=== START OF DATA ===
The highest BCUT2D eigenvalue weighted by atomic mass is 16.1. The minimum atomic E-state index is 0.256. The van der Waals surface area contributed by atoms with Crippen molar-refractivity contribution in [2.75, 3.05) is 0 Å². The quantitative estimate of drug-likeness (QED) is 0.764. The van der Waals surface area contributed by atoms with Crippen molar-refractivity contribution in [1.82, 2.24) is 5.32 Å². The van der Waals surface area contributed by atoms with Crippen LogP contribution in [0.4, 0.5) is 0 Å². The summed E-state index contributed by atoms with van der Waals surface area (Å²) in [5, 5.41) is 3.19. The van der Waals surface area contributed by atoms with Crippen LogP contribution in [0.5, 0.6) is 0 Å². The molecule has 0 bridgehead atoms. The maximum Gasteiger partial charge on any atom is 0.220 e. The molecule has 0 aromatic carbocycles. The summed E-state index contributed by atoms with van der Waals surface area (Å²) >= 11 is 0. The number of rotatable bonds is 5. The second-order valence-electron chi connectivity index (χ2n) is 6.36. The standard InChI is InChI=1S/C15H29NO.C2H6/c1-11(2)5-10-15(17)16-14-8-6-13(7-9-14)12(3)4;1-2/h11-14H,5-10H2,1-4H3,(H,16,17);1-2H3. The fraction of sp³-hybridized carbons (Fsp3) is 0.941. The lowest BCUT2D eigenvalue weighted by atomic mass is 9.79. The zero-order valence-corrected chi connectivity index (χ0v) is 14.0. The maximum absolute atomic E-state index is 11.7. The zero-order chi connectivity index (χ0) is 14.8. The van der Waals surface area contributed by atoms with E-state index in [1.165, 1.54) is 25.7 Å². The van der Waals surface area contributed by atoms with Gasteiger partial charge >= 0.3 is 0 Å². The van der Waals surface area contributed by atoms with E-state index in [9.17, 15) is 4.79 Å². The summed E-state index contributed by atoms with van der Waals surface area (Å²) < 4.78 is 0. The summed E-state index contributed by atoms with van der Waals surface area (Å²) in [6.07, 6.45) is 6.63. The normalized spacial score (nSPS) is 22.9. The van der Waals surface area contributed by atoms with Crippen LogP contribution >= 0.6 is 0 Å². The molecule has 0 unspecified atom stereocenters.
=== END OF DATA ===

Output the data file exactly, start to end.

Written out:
The highest BCUT2D eigenvalue weighted by atomic mass is 16.1. The minimum atomic E-state index is 0.256. The van der Waals surface area contributed by atoms with Crippen molar-refractivity contribution in [2.75, 3.05) is 0 Å². The quantitative estimate of drug-likeness (QED) is 0.764. The van der Waals surface area contributed by atoms with Crippen molar-refractivity contribution in [1.82, 2.24) is 5.32 Å². The van der Waals surface area contributed by atoms with Crippen LogP contribution in [0.4, 0.5) is 0 Å². The summed E-state index contributed by atoms with van der Waals surface area (Å²) in [5, 5.41) is 3.19. The van der Waals surface area contributed by atoms with Crippen LogP contribution in [0.5, 0.6) is 0 Å². The molecule has 0 bridgehead atoms. The maximum Gasteiger partial charge on any atom is 0.220 e. The molecule has 0 aromatic carbocycles. The summed E-state index contributed by atoms with van der Waals surface area (Å²) >= 11 is 0. The number of rotatable bonds is 5. The second-order valence-electron chi connectivity index (χ2n) is 6.36. The standard InChI is InChI=1S/C15H29NO.C2H6/c1-11(2)5-10-15(17)16-14-8-6-13(7-9-14)12(3)4;1-2/h11-14H,5-10H2,1-4H3,(H,16,17);1-2H3. The fraction of sp³-hybridized carbons (Fsp3) is 0.941. The lowest BCUT2D eigenvalue weighted by atomic mass is 9.79. The zero-order valence-corrected chi connectivity index (χ0v) is 14.0. The maximum absolute atomic E-state index is 11.7. The zero-order chi connectivity index (χ0) is 14.8. The van der Waals surface area contributed by atoms with E-state index in [1.165, 1.54) is 25.7 Å². The van der Waals surface area contributed by atoms with Gasteiger partial charge >= 0.3 is 0 Å². The van der Waals surface area contributed by atoms with E-state index in [9.17, 15) is 4.79 Å². The summed E-state index contributed by atoms with van der Waals surface area (Å²) < 4.78 is 0. The summed E-state index contributed by atoms with van der Waals surface area (Å²) in [6.07, 6.45) is 6.63. The normalized spacial score (nSPS) is 22.9. The van der Waals surface area contributed by atoms with Crippen LogP contribution >= 0.6 is 0 Å². The molecule has 0 unspecified atom stereocenters.